Earlier this week, freelance social justice writer Arthur Chu penned a piece for TechCrunch calling for the repeal of Section 230 of the Communications Decency Act. For those who aren’t tech law wonks, Section 230 establishes that platforms hosting user-created content are not liable for the things their users create. In other words, if somebody defames you on Facebook, you can sue the person who wrote whatever ugliness it was, but you can’t go after Facebook itself. According to Chu’s observations, the combination of Section 230’s protections plus the overall engagement economy of the Internet has created a cycle of perverse incentive for these platforms to turn a blind eye to abuse. They have no obligation to moderate their content, thanks to Section 230, and because hateful content generates clicks, shares, and ad revenue like any other kind of user content, they would cut into their own profits if they voluntarily shut such things down. So they let it all slide, making the Internet’s best-known content platforms (Facebook, Twitter, Reddit, etc.) staging grounds for hate campaigns that ruin lives.

The piece was pretty widely panned. Ken Levine of Popehat argued that far from protecting the targets of abuse Chu intended this measure to help, it would put lots of fresh ammunition in the hands of their attackers. Techdirt’s Mike Masnick pointed out that the civil redress Chu enshrines in his post tends to be abused to shut down marginalized voices far more often than it allows them to score victories over the establishment. Both of those articles spell out several other sound arguments about the problems Section 230 repeal would bring on; hit the links for the full blow-by-blow.

What I find interesting, though, is Chu’s response to the claim that without CDA 230, the Internet as we know it would not exist. The massive surge in liability would make any user-content-hosting platform untenable as a business. To this Chu has said: good! Let those things burn. Chu pictures, it seems, a much quieter Internet: no Twitter, no comments sections, no user-submitted product reviews. Everyone who wanted to publish material would need to do so using their own resources, assuming all responsibility and risk for whatever they put forth. WordPress, for example, could not host people’s blogs for them; you could download and use their blog-creation software, perhaps, but on your own server only. Alternatively, content platforms might exist, but their pace of output and growth would be a crawl: every piece of user-added material would need exhaustive top-down review, to the point of paranoia, before seeing the light of day.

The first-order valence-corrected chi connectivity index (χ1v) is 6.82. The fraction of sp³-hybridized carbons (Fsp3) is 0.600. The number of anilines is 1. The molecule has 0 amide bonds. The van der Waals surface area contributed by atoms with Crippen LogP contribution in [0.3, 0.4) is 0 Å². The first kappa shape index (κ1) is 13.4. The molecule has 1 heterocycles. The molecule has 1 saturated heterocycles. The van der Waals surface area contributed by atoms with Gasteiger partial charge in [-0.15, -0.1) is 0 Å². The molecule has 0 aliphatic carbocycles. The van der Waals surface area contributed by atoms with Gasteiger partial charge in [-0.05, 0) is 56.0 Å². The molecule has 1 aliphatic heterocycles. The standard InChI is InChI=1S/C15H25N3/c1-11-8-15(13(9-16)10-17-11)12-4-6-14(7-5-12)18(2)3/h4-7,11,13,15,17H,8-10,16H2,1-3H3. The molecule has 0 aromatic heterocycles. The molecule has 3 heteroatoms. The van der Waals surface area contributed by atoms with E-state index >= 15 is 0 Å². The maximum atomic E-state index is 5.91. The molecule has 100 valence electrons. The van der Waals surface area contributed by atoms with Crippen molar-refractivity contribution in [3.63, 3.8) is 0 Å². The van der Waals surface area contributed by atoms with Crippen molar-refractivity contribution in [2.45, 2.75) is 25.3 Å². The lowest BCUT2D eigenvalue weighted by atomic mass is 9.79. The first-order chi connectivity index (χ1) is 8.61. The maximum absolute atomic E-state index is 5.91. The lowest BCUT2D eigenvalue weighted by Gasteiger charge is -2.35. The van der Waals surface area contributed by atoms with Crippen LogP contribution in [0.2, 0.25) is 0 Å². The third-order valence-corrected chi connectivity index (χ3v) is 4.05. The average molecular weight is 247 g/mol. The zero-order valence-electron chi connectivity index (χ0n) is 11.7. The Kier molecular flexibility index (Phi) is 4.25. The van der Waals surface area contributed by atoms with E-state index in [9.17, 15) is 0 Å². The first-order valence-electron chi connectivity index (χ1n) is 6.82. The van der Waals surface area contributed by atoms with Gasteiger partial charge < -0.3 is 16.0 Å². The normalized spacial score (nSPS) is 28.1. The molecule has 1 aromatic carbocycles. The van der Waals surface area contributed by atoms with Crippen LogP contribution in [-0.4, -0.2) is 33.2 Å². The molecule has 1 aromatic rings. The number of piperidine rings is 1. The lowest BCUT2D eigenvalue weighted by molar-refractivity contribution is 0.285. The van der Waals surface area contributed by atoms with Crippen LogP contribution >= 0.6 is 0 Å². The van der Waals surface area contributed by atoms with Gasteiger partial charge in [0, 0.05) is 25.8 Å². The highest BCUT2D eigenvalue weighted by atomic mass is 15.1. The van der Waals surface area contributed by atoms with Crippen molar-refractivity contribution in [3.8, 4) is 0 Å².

Would that be better for marginalized people than what we have now?

I’m not convinced it would be. Certainly, abominations like GamerGate wouldn’t take off, without liability-shielded havens from which to launch their bile. SWATting and doxing would take a great deal more effort and secrecy to accomplish. Those would be good things! But without Twitter, we also wouldn’t have Black Twitter. There would be no YouTube to host Feminist Frequency‘s videos. Activist groups couldn’t organize rallies using events on Facebook or Google Plus. Overall, the rapidity with which good ideas spread today would hit a brick wall. I for one would not have come around to my current progressive views on abortion, same-sex marriage, etc. at anywhere near the speed I did, were I not constantly exposed to content currently possible under CDA 230.

I do give Chu credit, though, for putting this bit of tech orthodoxy to the test. I have techno-libertarian leanings on a few topics myself, as my thoughts on copyright evince, but I rank my feminism as a greater ideal than those. If it could be more convincingly shown that the structure of the Internet today is more destructive to the marginalized than it is helpful, then I would reconcile the dissonance of my past pro-Internet stances by abandoning them. If copyright really does help the little guy against the big, rather than the other way around as I’m currently convinced it does, then by golly I will be a copyright goon. Chu’s thoughts as I’ve seen them articulated so far don’t come anywhere close to prompting such a paradigm shift, but props to him for getting me to consider the possibility!